Abstract: Silicon carbide (SiC) micro-crystals were grown on an Si(100) substrate by the reaction of carbon nanotubes (CNTs) with tetramethysilane (TMS) in a chemical vapor deposition (CVD) reactor. CNTs were catalytically grown on an Si(100) substrate by the thermal cracking of acetylene. The grown CNTs were in situ reacted with TMS in the CVD reactor. Micro-sized SiC crystals were uniformly grown across the Si substrate. The growth of the SiC micro-crystals was characterized using scanning electron microscopy (SEM), X-ray diffraction (XRD), and Raman and photoluminescence (PL) spectroscopy. Higher temperature and longer time were favorable for the growth of good quality SiC micro-crystals. The blue shift of the PL spectra was observed from the SiC micro-crystals. The growth mechanism of micro-sized SiC crystals is discussed.
TL;DR: In this article, the effects of the synthesis conditions on the size and morphology of silicon dioxide particles prepared in a plasma field were investigated systematically, and it was shown that an increase in the rf power not only accelerated the plasma reaction but also enhanced the formation of agglomerated particles.
Abstract: The effects of the synthesis conditions on the size and morphology of silicon dioxide particles prepared in a plasma field were investigated systematically. In this study, silicon dioxide particles were synthesized by a plasma reaction of a mixture of tetraethylorthosilicate and oxygen in a coaxial-type nonequilibrium plasma reactor. Since particles suspended in a nonequilibrium plasma field are known to be charged unipolarly (negatively), the generation of agglomerated particles is expected to be suppressed. An increase in the rf power not only accelerated the plasma reaction, but also enhanced the formation of agglomerated particles. This is considered to be caused by the generation of smaller primary particles with increasing rf power, which led to insufficient particle charging in the plasma. The diameter of the synthesized particles decreased with decreasing residence time. In this case, nonagglomerated particles with a size of less than 10 nm could be produced, in contrast to those in the case of increased rf power. The effects of the precursor concentration on the particle characteristics were also examined. An increase in the precursor concentration resulted in smaller primary particles. In this case, the coagulation between small, and thus insufficiently charged, primary particles were considered to be predominant. Under selected operating conditions, nonagglomerated particles with a diameter of up to 50 nm could be prepared.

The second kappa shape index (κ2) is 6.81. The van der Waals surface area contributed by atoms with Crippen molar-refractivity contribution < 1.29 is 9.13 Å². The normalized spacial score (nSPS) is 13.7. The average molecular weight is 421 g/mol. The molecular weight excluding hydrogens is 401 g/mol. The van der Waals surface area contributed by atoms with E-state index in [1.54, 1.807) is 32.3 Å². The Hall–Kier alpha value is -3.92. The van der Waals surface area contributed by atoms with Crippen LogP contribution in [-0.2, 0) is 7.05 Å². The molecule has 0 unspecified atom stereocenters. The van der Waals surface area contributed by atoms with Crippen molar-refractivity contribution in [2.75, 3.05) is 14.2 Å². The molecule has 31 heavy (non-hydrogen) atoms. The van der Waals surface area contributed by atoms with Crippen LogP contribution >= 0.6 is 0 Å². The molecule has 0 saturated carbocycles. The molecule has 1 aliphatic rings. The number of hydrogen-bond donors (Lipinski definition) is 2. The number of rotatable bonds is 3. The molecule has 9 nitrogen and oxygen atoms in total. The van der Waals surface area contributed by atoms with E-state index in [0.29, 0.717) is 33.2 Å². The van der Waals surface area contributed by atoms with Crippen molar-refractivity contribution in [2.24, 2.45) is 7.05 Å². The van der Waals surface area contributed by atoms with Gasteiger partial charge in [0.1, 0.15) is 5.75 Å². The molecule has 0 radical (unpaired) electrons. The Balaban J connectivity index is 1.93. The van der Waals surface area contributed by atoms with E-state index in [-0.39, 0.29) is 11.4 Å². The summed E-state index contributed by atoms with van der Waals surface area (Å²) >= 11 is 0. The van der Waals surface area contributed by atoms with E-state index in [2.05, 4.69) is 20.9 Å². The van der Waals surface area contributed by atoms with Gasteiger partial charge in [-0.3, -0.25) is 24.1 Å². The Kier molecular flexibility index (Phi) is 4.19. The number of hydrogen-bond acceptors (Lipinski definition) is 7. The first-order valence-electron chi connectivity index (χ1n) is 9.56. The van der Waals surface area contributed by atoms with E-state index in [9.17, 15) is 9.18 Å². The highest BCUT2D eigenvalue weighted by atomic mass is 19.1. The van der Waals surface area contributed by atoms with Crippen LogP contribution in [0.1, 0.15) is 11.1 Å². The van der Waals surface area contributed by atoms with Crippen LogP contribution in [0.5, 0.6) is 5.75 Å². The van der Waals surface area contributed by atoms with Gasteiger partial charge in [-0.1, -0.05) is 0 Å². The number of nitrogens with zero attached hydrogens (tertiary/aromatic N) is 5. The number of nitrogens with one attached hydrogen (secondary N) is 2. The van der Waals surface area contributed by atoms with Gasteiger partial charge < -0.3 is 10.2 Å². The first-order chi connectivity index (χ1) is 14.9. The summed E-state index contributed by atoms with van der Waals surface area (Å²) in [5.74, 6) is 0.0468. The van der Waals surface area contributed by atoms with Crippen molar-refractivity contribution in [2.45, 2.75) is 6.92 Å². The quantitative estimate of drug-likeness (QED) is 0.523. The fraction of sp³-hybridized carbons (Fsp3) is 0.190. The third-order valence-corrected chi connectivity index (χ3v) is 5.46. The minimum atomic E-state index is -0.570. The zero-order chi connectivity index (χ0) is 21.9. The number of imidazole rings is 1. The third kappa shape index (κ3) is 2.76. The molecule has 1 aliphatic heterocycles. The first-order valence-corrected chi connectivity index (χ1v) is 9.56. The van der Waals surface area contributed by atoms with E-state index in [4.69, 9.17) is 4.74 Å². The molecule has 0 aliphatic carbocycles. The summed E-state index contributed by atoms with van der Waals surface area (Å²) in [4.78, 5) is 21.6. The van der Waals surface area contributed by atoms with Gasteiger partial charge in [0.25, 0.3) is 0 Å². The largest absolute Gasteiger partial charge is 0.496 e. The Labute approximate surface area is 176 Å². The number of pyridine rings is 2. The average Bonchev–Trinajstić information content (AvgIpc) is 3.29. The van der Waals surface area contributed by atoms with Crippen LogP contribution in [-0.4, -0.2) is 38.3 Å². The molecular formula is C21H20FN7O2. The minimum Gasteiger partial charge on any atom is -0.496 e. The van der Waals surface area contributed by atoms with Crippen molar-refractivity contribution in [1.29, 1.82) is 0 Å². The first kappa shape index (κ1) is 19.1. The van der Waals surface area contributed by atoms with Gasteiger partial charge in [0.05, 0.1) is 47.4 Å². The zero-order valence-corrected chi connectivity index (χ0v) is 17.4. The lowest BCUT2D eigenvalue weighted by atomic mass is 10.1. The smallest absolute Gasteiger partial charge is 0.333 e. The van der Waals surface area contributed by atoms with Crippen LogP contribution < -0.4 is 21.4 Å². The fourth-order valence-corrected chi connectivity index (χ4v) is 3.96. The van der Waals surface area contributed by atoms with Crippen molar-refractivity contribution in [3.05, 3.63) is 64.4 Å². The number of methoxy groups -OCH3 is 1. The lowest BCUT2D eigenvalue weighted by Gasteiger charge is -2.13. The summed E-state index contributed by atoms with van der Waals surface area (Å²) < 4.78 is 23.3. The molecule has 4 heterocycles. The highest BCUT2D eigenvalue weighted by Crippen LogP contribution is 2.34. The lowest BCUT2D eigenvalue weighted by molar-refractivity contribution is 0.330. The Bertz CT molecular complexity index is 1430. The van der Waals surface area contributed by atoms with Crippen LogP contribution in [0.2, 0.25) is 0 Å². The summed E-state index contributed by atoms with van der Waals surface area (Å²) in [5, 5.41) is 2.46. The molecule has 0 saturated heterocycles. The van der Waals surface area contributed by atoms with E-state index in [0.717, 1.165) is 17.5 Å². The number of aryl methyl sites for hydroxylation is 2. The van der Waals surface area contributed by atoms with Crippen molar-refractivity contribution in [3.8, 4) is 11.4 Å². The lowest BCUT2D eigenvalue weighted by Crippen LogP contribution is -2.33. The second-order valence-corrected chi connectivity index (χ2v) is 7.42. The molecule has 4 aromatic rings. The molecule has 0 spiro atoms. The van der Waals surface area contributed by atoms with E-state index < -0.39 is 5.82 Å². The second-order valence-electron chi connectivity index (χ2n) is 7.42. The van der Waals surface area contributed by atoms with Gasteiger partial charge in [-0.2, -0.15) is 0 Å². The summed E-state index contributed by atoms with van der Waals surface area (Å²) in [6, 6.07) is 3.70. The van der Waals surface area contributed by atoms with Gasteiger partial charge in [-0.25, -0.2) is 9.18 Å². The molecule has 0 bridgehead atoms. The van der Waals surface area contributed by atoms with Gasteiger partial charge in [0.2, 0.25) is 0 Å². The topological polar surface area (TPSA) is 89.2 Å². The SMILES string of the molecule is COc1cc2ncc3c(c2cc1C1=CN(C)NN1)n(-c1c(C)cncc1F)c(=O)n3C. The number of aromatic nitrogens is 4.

TL;DR: In this paper, a detailed study is reported concerning the oxidation of SiC nanoparticles obtained by plasma-enhanced chemical-vapour deposition (PECVD) using thermogravimetry, infrared spectroscopy and elementary analysis.
Abstract: A detailed study is reported concerning oxidation of SiC nanoparticles obtained by plasma-enhanced chemical-vapour deposition (PECVD). The oxidation process has been analysed by thermogravimetry, infrared spectroscopy and elementary analysis. The oxidation behaviour of the as-grown powder can be understood in view of its polymeric structure containing a large amount of hydrogen that allows rapid diffusion of oxygen. Two steps have been identified: first, oxygen is incorporated as the bridging atom between two silicon atoms; and second, methyl groups are lost giving to a progressive restructuration of Si–O bonds to form silica. While the first step involves a mass gain, the second step results in a significant mass loss. After a heat treatment at 900°C of the as-grown sample, no hydrogen remains and the excess carbon precipitates, leading to a more dense packing of Si and C atoms that avoids diffusion of oxygen into the volume. In this case, oxidation is much slower because a protective layer of SiO 2 is formed.
TL;DR: In this article, the origin of photoluminescence emitted by silicon powder produced by plasma-enhanced chemical vapor deposition is analyzed in view of the structural changes induced by laser annealing.
Abstract: The origin of the photoluminescence (PL) emitted by silicon powder produced by plasma-enhanced chemical vapor deposition is analyzed in view of the structural changes induced by laser annealing. Both, the Raman spectra and the PL signal are qualitatively different before and after this process. It involves some degree of recrystallization which can be deduced from the Raman spectra and also from a strong emission of H2. The analysis shows that the characteristic PL does not come from the as-grown state of the sample but from the annealed state.